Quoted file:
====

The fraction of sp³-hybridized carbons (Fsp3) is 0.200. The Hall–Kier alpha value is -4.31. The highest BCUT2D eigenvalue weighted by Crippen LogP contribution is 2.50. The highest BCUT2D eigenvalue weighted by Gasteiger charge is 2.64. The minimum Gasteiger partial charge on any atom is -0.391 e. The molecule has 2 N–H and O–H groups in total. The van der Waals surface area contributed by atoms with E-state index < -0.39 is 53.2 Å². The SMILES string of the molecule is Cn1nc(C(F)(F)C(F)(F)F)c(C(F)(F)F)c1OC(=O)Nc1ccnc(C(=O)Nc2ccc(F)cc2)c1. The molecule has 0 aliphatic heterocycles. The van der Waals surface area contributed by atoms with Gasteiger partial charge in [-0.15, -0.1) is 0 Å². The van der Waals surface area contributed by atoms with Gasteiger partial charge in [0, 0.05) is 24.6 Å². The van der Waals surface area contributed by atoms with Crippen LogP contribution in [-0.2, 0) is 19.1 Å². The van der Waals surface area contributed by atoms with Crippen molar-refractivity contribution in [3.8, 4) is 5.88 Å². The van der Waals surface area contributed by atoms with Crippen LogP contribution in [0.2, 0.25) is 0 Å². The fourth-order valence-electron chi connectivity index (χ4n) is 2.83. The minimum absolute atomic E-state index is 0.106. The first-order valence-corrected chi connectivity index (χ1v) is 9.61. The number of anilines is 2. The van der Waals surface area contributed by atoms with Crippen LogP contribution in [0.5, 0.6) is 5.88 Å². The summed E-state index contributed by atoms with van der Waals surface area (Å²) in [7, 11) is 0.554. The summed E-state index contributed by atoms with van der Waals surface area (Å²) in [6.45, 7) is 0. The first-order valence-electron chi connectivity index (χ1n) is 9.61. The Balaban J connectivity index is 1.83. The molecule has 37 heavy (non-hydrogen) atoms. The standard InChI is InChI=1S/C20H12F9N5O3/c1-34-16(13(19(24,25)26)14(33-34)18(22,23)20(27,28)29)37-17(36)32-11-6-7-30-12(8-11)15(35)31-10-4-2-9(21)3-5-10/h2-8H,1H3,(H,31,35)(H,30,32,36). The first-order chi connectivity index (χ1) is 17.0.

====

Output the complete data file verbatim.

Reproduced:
The fraction of sp³-hybridized carbons (Fsp3) is 0.200. The Hall–Kier alpha value is -4.31. The highest BCUT2D eigenvalue weighted by Crippen LogP contribution is 2.50. The highest BCUT2D eigenvalue weighted by Gasteiger charge is 2.64. The minimum Gasteiger partial charge on any atom is -0.391 e. The molecule has 2 N–H and O–H groups in total. The van der Waals surface area contributed by atoms with E-state index < -0.39 is 53.2 Å². The SMILES string of the molecule is Cn1nc(C(F)(F)C(F)(F)F)c(C(F)(F)F)c1OC(=O)Nc1ccnc(C(=O)Nc2ccc(F)cc2)c1. The molecule has 0 aliphatic heterocycles. The van der Waals surface area contributed by atoms with Gasteiger partial charge in [-0.15, -0.1) is 0 Å². The van der Waals surface area contributed by atoms with Gasteiger partial charge in [0, 0.05) is 24.6 Å². The van der Waals surface area contributed by atoms with Crippen LogP contribution in [-0.2, 0) is 19.1 Å². The van der Waals surface area contributed by atoms with Crippen molar-refractivity contribution in [3.8, 4) is 5.88 Å². The van der Waals surface area contributed by atoms with Crippen LogP contribution in [0.2, 0.25) is 0 Å². The fourth-order valence-electron chi connectivity index (χ4n) is 2.83. The minimum absolute atomic E-state index is 0.106. The first-order valence-corrected chi connectivity index (χ1v) is 9.61. The number of anilines is 2. The van der Waals surface area contributed by atoms with Crippen LogP contribution in [0.5, 0.6) is 5.88 Å². The summed E-state index contributed by atoms with van der Waals surface area (Å²) in [7, 11) is 0.554. The summed E-state index contributed by atoms with van der Waals surface area (Å²) in [6.45, 7) is 0. The first-order valence-electron chi connectivity index (χ1n) is 9.61. The Balaban J connectivity index is 1.83. The molecule has 37 heavy (non-hydrogen) atoms. The standard InChI is InChI=1S/C20H12F9N5O3/c1-34-16(13(19(24,25)26)14(33-34)18(22,23)20(27,28)29)37-17(36)32-11-6-7-30-12(8-11)15(35)31-10-4-2-9(21)3-5-10/h2-8H,1H3,(H,31,35)(H,30,32,36). The first-order chi connectivity index (χ1) is 17.0.